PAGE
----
Julie Stahl | Jerusalem Bureau Chief | Wednesday, June 28, 2006
Izzadine al-Qassam (the military wing of Hamas) and two other groups took part in a well-planned assault on an Israeli army outpost along the Israeli-Gaza border on Sunday. Two soldiers were killed, four wounded and Corporal Gilad Shalit was kidnapped and taken back into the Gaza Strip.
The incident highlights a growing rift within the Hamas movement. Palestinian Authority Prime Minister Ismail Haniyeh and P.A. Foreign Minister Mahmoud al-Zahar reportedly were working to free Shalit. But Israel blames the Damascus-based "political" leader of Hamas, Khaled Mashaal, for giving the orders to attack the outpost and abduct a soldier.
Israeli Vice Prime Minister Shimon Peres said that Hamas has two leaders - and the ones in the Palestinian areas are not controlling the situation. "There are apparently two headquarters -- one here, one in Syria...and the leaders who reside here, or in the West Bank or Gaza, are totally helpless," said Peres in an interview with CNN.
The leaders in Palestinian areas "apparently didn't give the order to capture the soldier but they are also incapable of releasing him," Peres said.
The former chief of the Israeli secret service, Ephraim HaLevy, called this is the moment of truth for Hamas - a moment that could bring about the organization's collapse if its leaders make the wrong decisions.
"The Palestinian Authority and the Palestinian national movement is facing its ultimate moment of truth," HaLevy told diplomats and journalists at the Institute for Contemporary Affairs in Jerusalem on Tuesday.
The question is whether the Palestinian national movement has the power to create a viable structure of government and chain of command, said HaLevy.
Hamas swept to power in parliamentary elections in January, surprising Israel and the international community.
The Quartet - the U.S., European Union, Russia and United Nations -- set three conditions dealing with the Hamas-led P.A.: recognize Israel, abandon terror, and abide by previous Israeli-Palestinian agreements.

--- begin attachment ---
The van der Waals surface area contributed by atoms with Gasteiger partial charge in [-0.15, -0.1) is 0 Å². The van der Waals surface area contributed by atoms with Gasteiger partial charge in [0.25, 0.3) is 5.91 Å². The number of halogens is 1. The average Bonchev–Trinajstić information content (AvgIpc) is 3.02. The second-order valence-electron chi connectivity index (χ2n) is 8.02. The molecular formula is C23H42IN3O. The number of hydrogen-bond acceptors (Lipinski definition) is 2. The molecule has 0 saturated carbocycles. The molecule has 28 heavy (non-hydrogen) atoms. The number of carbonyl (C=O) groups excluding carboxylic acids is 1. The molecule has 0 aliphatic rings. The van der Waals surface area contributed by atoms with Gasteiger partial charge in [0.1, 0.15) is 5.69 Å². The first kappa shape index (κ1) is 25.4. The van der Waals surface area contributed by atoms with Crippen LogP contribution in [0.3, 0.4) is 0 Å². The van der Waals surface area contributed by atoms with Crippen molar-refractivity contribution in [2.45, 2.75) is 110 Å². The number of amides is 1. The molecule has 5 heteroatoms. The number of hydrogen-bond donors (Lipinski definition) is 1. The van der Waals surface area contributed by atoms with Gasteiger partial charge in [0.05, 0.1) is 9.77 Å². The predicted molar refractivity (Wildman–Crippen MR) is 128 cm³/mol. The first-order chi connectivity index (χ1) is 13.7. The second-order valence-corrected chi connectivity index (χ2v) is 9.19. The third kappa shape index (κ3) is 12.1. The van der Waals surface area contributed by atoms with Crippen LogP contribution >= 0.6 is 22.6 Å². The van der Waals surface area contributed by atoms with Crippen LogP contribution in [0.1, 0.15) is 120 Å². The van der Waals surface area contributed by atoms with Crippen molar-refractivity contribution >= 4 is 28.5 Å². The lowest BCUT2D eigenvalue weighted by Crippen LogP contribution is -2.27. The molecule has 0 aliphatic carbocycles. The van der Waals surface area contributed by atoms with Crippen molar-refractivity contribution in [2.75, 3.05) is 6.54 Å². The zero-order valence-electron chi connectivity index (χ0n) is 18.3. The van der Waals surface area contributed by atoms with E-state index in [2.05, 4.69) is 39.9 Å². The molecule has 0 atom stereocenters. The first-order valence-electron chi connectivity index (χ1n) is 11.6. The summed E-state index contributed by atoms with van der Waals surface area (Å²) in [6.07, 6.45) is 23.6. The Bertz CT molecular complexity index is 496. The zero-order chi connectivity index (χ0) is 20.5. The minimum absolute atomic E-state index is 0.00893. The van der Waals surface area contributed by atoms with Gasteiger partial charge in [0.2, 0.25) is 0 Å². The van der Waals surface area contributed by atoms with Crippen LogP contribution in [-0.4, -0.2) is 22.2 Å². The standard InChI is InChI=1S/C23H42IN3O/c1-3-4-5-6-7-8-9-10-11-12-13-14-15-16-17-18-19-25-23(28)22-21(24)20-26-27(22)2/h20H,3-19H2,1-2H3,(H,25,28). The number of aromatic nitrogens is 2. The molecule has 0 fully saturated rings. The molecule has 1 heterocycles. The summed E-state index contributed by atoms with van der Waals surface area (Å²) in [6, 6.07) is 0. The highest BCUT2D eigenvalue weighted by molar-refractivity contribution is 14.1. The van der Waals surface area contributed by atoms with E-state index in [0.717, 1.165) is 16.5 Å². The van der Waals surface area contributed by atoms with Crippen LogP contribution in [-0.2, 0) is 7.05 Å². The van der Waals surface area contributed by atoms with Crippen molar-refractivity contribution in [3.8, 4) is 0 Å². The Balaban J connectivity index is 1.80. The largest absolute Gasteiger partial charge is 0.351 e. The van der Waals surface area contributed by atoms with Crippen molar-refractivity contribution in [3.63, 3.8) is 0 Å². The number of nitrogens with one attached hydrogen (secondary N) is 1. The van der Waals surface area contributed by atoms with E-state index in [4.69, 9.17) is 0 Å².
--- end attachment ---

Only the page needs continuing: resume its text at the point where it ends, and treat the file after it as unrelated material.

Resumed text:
Hamas was able to set up a government but it did not exercise authority and could not bring the extremist factions under its control. Hamas tried to circumvent the international conditions and thought it had more time to "get its act together," said HaLevy.
HaLevy said he doubts the Hamas-led government initiated the kidnapping of the soldier, but it doesn't matter now, he added.
"As a result of this event...all timetables have changed and Hamas doesn't have any more time to get its act in order," he said.
There is a "deep divide" between Mashaal in Damascus and P.A. (Hamas) Prime Minister Ismail Haniyeh in Gaza, said HaLevy.
There is "a strong possibility that as a result of events that will take place in the days to come, Mr. Mashaal will succeed in destroying the Hamas movement," said HaLevy.
"There is a distinct possibility that Hamas will enter into a spiral of destruction over this issue."
If that happens, then the Hamas administration will disintegrate and the there will be chaos in the territories, said HaLevy.
On the other hand, if the local leadership triumphs over the Damascus leadership and the P.A. succeeds in solving the problem of the kidnapped soldier in the way a sovereign government should, then Hamas will have a degree of credibility and it will be a "new ballgame," he said.
Mashaal, whose patron is Iranian President Mahmoud Ahmadinejad, was a target of an Israeli assassination attempt in 1997. The Mossad tried to poison him, but Jordanian officials foiled the plan.
Justice Minister Haim Ramon said that Mashaal was a candidate for a targeted assassination. "He is definitely in our sights...he is a target," Ramon said in a radio interview. "Khaled Mashaal, as someone who is overseeing, actually commanding the terror acts, is definitely a target."
See Earlier Story:
Hamas 'Diplomat' Has Ties to Iran and Syria (16 Feb. 2006)
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